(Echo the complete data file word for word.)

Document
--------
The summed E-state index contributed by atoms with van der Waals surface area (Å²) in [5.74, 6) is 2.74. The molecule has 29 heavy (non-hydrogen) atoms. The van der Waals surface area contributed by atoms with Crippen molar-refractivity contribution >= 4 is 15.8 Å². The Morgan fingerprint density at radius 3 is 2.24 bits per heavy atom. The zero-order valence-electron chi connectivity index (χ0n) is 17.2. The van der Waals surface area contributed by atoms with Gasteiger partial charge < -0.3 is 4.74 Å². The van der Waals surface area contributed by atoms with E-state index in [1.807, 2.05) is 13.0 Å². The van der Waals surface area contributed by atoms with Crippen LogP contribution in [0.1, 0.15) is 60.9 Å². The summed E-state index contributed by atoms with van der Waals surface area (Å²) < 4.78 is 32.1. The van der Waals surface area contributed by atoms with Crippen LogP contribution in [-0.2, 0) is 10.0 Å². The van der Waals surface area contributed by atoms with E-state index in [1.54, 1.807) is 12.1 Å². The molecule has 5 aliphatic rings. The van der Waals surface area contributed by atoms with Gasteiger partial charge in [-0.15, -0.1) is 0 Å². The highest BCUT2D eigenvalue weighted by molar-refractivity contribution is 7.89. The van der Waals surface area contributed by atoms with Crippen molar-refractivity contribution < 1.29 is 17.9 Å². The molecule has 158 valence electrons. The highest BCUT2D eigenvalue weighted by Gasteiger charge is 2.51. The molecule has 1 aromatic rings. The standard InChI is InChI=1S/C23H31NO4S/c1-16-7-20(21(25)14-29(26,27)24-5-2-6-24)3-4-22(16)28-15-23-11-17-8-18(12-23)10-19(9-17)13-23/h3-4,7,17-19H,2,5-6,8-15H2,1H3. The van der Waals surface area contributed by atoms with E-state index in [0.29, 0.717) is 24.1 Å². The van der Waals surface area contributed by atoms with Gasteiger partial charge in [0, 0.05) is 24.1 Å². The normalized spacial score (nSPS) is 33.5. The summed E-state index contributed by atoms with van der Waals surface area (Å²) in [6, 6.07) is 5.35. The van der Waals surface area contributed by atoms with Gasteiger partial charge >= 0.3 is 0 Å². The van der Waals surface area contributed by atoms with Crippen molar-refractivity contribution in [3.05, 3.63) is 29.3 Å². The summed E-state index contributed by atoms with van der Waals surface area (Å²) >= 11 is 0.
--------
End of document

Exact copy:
The summed E-state index contributed by atoms with van der Waals surface area (Å²) in [5.74, 6) is 2.74. The molecule has 29 heavy (non-hydrogen) atoms. The van der Waals surface area contributed by atoms with Crippen molar-refractivity contribution >= 4 is 15.8 Å². The Morgan fingerprint density at radius 3 is 2.24 bits per heavy atom. The zero-order valence-electron chi connectivity index (χ0n) is 17.2. The van der Waals surface area contributed by atoms with Gasteiger partial charge < -0.3 is 4.74 Å². The van der Waals surface area contributed by atoms with E-state index in [1.807, 2.05) is 13.0 Å². The van der Waals surface area contributed by atoms with Crippen LogP contribution in [0.1, 0.15) is 60.9 Å². The summed E-state index contributed by atoms with van der Waals surface area (Å²) < 4.78 is 32.1. The van der Waals surface area contributed by atoms with Crippen LogP contribution in [-0.2, 0) is 10.0 Å². The van der Waals surface area contributed by atoms with E-state index in [1.54, 1.807) is 12.1 Å². The molecule has 5 aliphatic rings. The van der Waals surface area contributed by atoms with Gasteiger partial charge in [-0.15, -0.1) is 0 Å². The highest BCUT2D eigenvalue weighted by molar-refractivity contribution is 7.89. The van der Waals surface area contributed by atoms with Crippen molar-refractivity contribution < 1.29 is 17.9 Å². The molecule has 158 valence electrons. The highest BCUT2D eigenvalue weighted by Gasteiger charge is 2.51. The molecule has 1 aromatic rings. The standard InChI is InChI=1S/C23H31NO4S/c1-16-7-20(21(25)14-29(26,27)24-5-2-6-24)3-4-22(16)28-15-23-11-17-8-18(12-23)10-19(9-17)13-23/h3-4,7,17-19H,2,5-6,8-15H2,1H3. The van der Waals surface area contributed by atoms with E-state index in [0.29, 0.717) is 24.1 Å². The van der Waals surface area contributed by atoms with Gasteiger partial charge in [0, 0.05) is 24.1 Å². The normalized spacial score (nSPS) is 33.5. The summed E-state index contributed by atoms with van der Waals surface area (Å²) in [6, 6.07) is 5.35. The van der Waals surface area contributed by atoms with Gasteiger partial charge >= 0.3 is 0 Å². The van der Waals surface area contributed by atoms with Crippen molar-refractivity contribution in [3.05, 3.63) is 29.3 Å². The summed E-state index contributed by atoms with van der Waals surface area (Å²) >= 11 is 0.